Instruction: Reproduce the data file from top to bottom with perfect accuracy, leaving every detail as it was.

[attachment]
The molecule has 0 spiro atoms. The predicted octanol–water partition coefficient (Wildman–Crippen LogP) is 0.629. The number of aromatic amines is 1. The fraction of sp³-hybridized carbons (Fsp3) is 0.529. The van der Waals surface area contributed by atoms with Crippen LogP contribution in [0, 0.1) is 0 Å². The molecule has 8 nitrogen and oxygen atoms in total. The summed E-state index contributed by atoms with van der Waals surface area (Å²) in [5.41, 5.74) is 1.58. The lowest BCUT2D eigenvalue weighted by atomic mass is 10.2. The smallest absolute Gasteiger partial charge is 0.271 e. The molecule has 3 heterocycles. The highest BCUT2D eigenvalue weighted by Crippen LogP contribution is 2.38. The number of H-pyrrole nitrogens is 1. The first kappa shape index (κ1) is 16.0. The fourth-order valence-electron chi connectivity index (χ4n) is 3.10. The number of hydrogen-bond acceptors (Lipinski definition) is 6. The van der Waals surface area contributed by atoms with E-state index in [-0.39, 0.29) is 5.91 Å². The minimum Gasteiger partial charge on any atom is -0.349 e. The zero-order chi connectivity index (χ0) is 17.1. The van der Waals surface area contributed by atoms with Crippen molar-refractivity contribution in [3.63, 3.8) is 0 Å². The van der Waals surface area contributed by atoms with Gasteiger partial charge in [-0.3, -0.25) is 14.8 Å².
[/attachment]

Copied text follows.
The molecule has 0 spiro atoms. The predicted octanol–water partition coefficient (Wildman–Crippen LogP) is 0.629. The number of aromatic amines is 1. The fraction of sp³-hybridized carbons (Fsp3) is 0.529. The van der Waals surface area contributed by atoms with Crippen LogP contribution in [0, 0.1) is 0 Å². The molecule has 8 nitrogen and oxygen atoms in total. The summed E-state index contributed by atoms with van der Waals surface area (Å²) in [5.41, 5.74) is 1.58. The lowest BCUT2D eigenvalue weighted by atomic mass is 10.2. The smallest absolute Gasteiger partial charge is 0.271 e. The molecule has 3 heterocycles. The highest BCUT2D eigenvalue weighted by Crippen LogP contribution is 2.38. The number of H-pyrrole nitrogens is 1. The first kappa shape index (κ1) is 16.0. The fourth-order valence-electron chi connectivity index (χ4n) is 3.10. The number of hydrogen-bond acceptors (Lipinski definition) is 6. The van der Waals surface area contributed by atoms with E-state index in [-0.39, 0.29) is 5.91 Å². The minimum Gasteiger partial charge on any atom is -0.349 e. The zero-order chi connectivity index (χ0) is 17.1. The van der Waals surface area contributed by atoms with Crippen molar-refractivity contribution in [3.63, 3.8) is 0 Å². The van der Waals surface area contributed by atoms with Gasteiger partial charge in [-0.3, -0.25) is 14.8 Å².